The Retracted Columella
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The columella, literally meaning small column, is the bridge of tissue separating the nostrils that connects the nasal tip to the nasal base. Composed of skin and cartilage, the nasal columella is the fleshy external portion below the nasal septum – the wall that separates the left and right nasal airways – and forms the base of the nose.
A retracted columella describes an aesthetic condition where the nasal tip appears to be “pulled in” or retracted when viewed in profile and frontal view. A patient with this nasal deformity is also described as having “little or no columellar show.” Because too little of the nasal columella is visible, a retracted columella can make the nose look too short for the face and affect the entire shape of the nose.
Causes of a retracted columella can be the result of different factors, including:
- Previous Nasal Surgery. A variety of rhinoplasty techniques can induce the columella to retract iatrogenically (that is, as an inadvertent result of surgical intervention). A retracted columella is commonly seen as a result of primary or secondary rhinoplasty where excessive cartilage and/or skin were removed during the procedure.
- Normal Anatomic Variation. A retracted columella may be a naturally occurring physiological trait.
- Congenital Defects. Patients who have a congenital condition such as a cleft lip and palate can present with columellar retraction.
- Erosion of the Nasal Septum or Nose Trauma. In addition, numerous processes that erode the cartilaginous septum or cause septal perforation may also cause a columella to become retracted.
Evaluation and Treatment
The treatment of a retracted columella in revision rhinoplasty depends on the proper identification of the causative factor for the defect. During a surgical assessment, the patient’s nasal columella will be thoroughly examined. Any modification to the columella can have far-reaching aesthetic effects and functional impact, so a comprehensive and precise evaluation is necessary. The columellar retraction will be evaluated in relation to the nostrils and the upper lip region. In the case that the retraction is due to an over-aggressive cosmetic surgery, pre-procedural images may be requested as a visual reference for what is possible to achieve with a revision surgery.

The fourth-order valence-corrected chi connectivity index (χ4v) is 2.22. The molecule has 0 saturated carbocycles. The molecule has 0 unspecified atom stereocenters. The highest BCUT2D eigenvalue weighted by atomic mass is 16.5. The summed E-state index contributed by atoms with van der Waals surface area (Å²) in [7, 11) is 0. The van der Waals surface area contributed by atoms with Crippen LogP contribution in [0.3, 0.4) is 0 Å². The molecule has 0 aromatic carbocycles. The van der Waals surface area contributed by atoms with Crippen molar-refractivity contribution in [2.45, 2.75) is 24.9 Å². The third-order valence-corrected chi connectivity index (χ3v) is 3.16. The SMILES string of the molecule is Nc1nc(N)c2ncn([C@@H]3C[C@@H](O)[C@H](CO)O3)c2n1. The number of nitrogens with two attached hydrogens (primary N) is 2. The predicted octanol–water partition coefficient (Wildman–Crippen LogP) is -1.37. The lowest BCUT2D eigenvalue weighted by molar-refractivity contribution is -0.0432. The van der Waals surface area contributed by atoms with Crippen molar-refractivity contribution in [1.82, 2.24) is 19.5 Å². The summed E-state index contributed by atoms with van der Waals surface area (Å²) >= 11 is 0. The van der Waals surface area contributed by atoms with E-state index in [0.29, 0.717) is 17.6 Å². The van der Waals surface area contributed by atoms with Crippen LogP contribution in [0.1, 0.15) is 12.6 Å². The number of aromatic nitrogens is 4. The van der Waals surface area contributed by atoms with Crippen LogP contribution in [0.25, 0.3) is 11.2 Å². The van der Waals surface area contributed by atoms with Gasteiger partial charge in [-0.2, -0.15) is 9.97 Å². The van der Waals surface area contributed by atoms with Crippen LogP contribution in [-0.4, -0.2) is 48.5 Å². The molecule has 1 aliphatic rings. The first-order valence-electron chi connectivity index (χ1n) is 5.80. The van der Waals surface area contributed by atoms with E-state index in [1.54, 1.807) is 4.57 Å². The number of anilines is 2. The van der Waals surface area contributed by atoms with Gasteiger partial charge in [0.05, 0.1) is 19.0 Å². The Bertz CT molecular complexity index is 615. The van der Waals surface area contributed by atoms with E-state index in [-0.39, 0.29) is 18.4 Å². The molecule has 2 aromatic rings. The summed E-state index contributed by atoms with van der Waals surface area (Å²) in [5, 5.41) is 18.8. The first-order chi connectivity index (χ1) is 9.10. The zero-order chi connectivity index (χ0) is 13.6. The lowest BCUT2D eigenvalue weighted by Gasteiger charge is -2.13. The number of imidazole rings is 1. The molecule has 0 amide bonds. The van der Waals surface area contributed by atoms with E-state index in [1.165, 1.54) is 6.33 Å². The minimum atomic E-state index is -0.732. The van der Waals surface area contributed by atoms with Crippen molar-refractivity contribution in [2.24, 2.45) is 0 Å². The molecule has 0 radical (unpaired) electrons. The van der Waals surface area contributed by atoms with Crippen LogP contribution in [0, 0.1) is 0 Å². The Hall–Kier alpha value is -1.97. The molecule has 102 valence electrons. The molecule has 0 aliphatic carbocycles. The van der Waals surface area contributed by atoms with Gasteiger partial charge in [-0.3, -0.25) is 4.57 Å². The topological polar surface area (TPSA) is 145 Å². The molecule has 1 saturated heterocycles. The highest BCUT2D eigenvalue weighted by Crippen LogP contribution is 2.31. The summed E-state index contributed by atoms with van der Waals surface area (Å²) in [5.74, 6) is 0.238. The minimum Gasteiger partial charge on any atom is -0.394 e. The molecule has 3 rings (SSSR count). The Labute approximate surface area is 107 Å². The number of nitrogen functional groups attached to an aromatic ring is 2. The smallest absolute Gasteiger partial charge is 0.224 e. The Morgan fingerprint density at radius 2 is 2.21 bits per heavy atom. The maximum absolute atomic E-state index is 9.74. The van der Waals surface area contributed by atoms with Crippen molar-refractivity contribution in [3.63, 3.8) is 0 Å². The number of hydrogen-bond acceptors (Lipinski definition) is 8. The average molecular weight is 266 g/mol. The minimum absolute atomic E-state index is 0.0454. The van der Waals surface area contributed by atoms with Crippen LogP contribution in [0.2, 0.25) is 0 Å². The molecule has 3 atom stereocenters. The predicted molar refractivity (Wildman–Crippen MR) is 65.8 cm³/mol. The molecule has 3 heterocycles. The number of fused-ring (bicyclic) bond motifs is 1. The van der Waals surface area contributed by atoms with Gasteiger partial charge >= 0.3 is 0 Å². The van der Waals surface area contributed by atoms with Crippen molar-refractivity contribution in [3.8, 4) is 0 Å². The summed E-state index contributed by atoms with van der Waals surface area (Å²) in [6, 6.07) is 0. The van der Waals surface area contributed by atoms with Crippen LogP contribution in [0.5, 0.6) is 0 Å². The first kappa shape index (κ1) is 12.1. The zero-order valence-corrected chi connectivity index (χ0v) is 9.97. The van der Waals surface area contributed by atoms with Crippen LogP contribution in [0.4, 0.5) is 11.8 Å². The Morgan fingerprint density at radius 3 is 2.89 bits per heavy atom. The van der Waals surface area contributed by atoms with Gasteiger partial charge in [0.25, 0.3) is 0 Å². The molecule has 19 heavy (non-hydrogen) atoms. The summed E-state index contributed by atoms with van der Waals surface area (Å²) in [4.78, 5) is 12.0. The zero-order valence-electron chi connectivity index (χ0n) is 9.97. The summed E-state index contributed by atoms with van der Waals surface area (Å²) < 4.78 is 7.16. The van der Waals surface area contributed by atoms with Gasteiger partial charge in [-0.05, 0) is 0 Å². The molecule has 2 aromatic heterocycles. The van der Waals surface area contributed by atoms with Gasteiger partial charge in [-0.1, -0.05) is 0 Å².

Once Drs. Solieman and Litner have confirmed the presence of a retracted columella and identified its underlying cause, they will determine the amount of lengthening that will be required to achieve a satisfactory, natural-looking result. To add length and reconstruct the columella, Drs. Solieman and Litner utilize grafting and repositioning surgical techniques. The choice of grafting material will depend on the particular case and anatomical qualities of the columella. Grafting material can be cartilage or a tissue composite, with the nasal septum, ear, or rib cartilage often being the source of the donated biological material. For cases where columellar retraction is associated with severe shortening and loss of support of the nasal tip, Drs. Litner and Solieman prefer use of irradiated cadaveric donor rib cartilage for reconstructing tip support, a material with which they have great success.